Barbara J. Davis, The National Grape Boycott: A Victory for Farmworkers
Since the late nineteenth century, the owners of the fields of California had relied on cheap, temporary migrant labor to plant, tend, and harvest their produce. They had no investment in the long-term health of their workers; if one was no longer able work, there were plenty of others to take his or her place. They were immanently disposable. From the very beginning, the short-handled hoe was a tool of choice -- not of the workers, but of the owners.
The workers forced to use the short-handled hoe suspected that the only issue of control in the politics of the short hoe was control of them. El Cortito made the job easy for the field bosses. Anyone standing was not working.
As early as the 1920s farm workers were engaging in isolated protests and work stoppages over the use of the short-handled hoe. During the Depression, though, the poor people from Oklahoma, Arkansas, and elsewhere who flocked to California were willing to do any work, including using the short-handled hoe, for lower wages. Hence the protests of the 1920s were rendered ineffective.
Douglas Murray, "The Abolition of the Short-Handled Hoe"
Hispanics, a staple of the California fields since irrigation turned the arid land into productive farm ground, and beginning to organize in opposition to oppressive working conditions including use of the short hoe, suddenly found themselves persona non-grata as desperate white Americans flooded the fields and orchards. The Mexican Repatriation during the Great Depression forced as many as a million Hispanics out of the United States, some 60% of them legal U.S. citizens. There were plenty of Okie refugees streaming in from the Dust Bowl willing to work cheaper, and too desperate to complain about working conditions. The growers were no longer dependent on Hispanics. It would take a world war before they were welcomed back into the fields.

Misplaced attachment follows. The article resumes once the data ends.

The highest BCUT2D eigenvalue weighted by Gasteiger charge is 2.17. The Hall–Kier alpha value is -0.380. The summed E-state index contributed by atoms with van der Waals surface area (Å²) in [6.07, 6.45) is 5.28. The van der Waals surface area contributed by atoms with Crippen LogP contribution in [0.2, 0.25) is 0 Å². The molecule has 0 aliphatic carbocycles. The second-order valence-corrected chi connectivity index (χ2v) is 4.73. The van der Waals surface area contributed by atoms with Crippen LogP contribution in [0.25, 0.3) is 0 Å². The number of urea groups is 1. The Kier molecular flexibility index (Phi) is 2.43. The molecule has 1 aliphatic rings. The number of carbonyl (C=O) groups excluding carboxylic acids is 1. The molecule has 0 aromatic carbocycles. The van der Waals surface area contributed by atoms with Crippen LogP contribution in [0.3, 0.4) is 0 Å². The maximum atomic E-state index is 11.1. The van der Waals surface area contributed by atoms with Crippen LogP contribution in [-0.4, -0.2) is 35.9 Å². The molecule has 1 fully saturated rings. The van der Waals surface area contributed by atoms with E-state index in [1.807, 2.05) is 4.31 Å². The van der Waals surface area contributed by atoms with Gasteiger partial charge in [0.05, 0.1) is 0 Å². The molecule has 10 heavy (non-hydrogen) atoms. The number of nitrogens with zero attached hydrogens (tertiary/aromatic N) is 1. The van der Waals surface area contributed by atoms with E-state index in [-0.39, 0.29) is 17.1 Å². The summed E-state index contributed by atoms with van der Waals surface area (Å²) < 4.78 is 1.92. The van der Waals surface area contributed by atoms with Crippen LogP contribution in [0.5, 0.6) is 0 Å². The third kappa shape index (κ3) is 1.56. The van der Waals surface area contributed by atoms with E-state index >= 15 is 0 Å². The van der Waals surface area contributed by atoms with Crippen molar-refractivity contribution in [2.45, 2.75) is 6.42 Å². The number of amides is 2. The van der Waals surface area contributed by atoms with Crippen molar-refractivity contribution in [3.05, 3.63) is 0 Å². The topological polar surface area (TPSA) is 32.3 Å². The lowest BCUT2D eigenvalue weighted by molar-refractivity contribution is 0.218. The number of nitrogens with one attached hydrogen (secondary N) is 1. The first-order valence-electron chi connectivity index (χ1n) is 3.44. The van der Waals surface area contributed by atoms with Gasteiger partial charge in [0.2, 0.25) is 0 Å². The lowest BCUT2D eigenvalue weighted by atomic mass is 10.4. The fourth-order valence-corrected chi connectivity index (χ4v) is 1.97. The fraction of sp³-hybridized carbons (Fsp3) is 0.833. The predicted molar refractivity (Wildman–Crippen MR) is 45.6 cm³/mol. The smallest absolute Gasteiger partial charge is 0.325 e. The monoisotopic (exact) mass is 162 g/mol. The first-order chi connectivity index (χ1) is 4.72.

Section 5 Duties
(a) Each employer --
(1) shall furnish to each of his employees employment and a place of employment which are free from recognized hazards that are causing or are likely to cause death or serious physical harm to his employees;
General Duty Clause, Occupational Safety and Health Act of 1970
The struggle against the grape growers had been an exercise in small and, as it turned out, tenuous and often fleeting victories. The damage done by the short hoe called for something sweeping, wide-ranging, and incontrovertible. The tactics of the grape strikes were insufficient to the demand. The power of the state needed to be invoked. The recently passed Occupational Safety and Health Act seemed to offer a perfect avenue to relieve the workers of the torture of the short hoe. The state, however, and its movie star governor, declined to become involved.
The labor organizers had, since the late sixties, been cultivating relationships with community assistance organizations for support. One of these was California Rural Legal Assistance (CRLA). An outgrowth of Lyndon Johnson's War on Poverty, the then-federally-funded CRLA was, in fact, already in the early stages of legal proceedings against the California education establishment on behalf of the migrant workers at the time the grape strikes ended in 1970.
The CRLA won a major victory in Diana vs The California State Board of Education , filed in 1970 and concluded in 1973. At the request of Hispanic laborers, the CRLA challenged the schools' practice of warehousing the children of migrant farmworkers -- more than 35,000 of them -- in special education classrooms on the basis of intelligence tests administered in English only. The state was forced to revamp its testing and teaching methods to accommodate the migrant children's language skills.
At the same time, the CRLA was building its case against the short hoe. They gathered mountains of medical evidence and testimony of medical professionals that long-term use of short-handled tools led to debilitating and permanent injuries. especially in children who toiled with their parents in the fields as their young bones were still forming. The CRLA collected evidence that the short hoe had never been used in 48 states, and oversaw a study that found long handled-tools to be more effective than the short tools.